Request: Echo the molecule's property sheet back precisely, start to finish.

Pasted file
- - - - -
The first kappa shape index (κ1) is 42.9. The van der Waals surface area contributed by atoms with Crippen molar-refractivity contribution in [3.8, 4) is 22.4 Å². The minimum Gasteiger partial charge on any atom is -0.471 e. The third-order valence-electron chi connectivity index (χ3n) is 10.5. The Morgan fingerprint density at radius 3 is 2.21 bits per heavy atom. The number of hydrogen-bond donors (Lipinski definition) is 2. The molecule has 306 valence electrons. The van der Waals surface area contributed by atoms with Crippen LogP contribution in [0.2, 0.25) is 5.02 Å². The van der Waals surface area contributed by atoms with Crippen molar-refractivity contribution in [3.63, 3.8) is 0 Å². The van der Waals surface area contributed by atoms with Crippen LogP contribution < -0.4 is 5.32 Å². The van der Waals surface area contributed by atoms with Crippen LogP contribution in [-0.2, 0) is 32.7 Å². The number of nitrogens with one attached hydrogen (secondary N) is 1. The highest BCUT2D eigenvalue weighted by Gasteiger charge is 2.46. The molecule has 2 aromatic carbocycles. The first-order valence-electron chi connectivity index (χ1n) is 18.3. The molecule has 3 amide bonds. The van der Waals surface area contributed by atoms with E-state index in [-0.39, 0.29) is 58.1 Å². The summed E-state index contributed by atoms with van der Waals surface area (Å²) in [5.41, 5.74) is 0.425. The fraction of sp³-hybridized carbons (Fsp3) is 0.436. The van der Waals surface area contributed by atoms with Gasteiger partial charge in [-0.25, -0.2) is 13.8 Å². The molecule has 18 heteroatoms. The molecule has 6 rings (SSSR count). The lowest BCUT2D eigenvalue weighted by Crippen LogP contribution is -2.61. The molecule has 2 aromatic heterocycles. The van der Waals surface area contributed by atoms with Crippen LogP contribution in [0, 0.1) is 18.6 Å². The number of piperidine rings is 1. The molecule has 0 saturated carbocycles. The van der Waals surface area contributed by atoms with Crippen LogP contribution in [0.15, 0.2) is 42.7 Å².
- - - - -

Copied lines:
The first kappa shape index (κ1) is 42.9. The van der Waals surface area contributed by atoms with Crippen molar-refractivity contribution in [3.8, 4) is 22.4 Å². The minimum Gasteiger partial charge on any atom is -0.471 e. The third-order valence-electron chi connectivity index (χ3n) is 10.5. The Morgan fingerprint density at radius 3 is 2.21 bits per heavy atom. The number of hydrogen-bond donors (Lipinski definition) is 2. The molecule has 306 valence electrons. The van der Waals surface area contributed by atoms with Crippen LogP contribution in [0.2, 0.25) is 5.02 Å². The van der Waals surface area contributed by atoms with Crippen molar-refractivity contribution in [3.63, 3.8) is 0 Å². The van der Waals surface area contributed by atoms with Crippen LogP contribution < -0.4 is 5.32 Å². The van der Waals surface area contributed by atoms with Crippen LogP contribution in [-0.2, 0) is 32.7 Å². The number of nitrogens with one attached hydrogen (secondary N) is 1. The highest BCUT2D eigenvalue weighted by Gasteiger charge is 2.46. The molecule has 2 aromatic carbocycles. The first-order valence-electron chi connectivity index (χ1n) is 18.3. The molecule has 3 amide bonds. The van der Waals surface area contributed by atoms with E-state index in [-0.39, 0.29) is 58.1 Å². The summed E-state index contributed by atoms with van der Waals surface area (Å²) in [5.41, 5.74) is 0.425. The fraction of sp³-hybridized carbons (Fsp3) is 0.436. The van der Waals surface area contributed by atoms with Gasteiger partial charge in [-0.25, -0.2) is 13.8 Å². The molecule has 18 heteroatoms. The molecule has 6 rings (SSSR count). The lowest BCUT2D eigenvalue weighted by Crippen LogP contribution is -2.61. The molecule has 2 aromatic heterocycles. The van der Waals surface area contributed by atoms with Crippen LogP contribution in [0, 0.1) is 18.6 Å². The number of piperidine rings is 1. The molecule has 0 saturated carbocycles. The van der Waals surface area contributed by atoms with Crippen LogP contribution in [0.15, 0.2) is 42.7 Å².